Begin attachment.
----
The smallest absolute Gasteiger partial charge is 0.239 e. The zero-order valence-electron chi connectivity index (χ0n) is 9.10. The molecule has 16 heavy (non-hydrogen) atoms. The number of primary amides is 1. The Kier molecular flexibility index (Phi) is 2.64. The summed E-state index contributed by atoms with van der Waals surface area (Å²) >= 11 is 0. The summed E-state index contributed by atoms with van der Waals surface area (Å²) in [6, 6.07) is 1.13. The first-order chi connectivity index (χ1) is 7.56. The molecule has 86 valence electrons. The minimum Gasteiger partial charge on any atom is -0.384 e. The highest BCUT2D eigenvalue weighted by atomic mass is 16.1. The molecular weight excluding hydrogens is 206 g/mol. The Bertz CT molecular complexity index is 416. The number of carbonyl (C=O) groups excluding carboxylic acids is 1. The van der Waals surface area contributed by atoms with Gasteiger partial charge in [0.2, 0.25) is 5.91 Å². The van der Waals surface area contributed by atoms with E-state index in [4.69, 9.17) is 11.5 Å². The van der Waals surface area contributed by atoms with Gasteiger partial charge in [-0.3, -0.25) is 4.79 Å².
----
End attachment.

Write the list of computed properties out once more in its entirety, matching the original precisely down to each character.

The smallest absolute Gasteiger partial charge is 0.239 e. The zero-order valence-electron chi connectivity index (χ0n) is 9.10. The molecule has 16 heavy (non-hydrogen) atoms. The number of primary amides is 1. The Kier molecular flexibility index (Phi) is 2.64. The summed E-state index contributed by atoms with van der Waals surface area (Å²) >= 11 is 0. The summed E-state index contributed by atoms with van der Waals surface area (Å²) in [6, 6.07) is 1.13. The first-order chi connectivity index (χ1) is 7.56. The molecule has 86 valence electrons. The minimum Gasteiger partial charge on any atom is -0.384 e. The highest BCUT2D eigenvalue weighted by atomic mass is 16.1. The molecular weight excluding hydrogens is 206 g/mol. The Bertz CT molecular complexity index is 416. The number of carbonyl (C=O) groups excluding carboxylic acids is 1. The van der Waals surface area contributed by atoms with Gasteiger partial charge in [0.2, 0.25) is 5.91 Å². The van der Waals surface area contributed by atoms with E-state index in [4.69, 9.17) is 11.5 Å². The van der Waals surface area contributed by atoms with Gasteiger partial charge in [-0.3, -0.25) is 4.79 Å².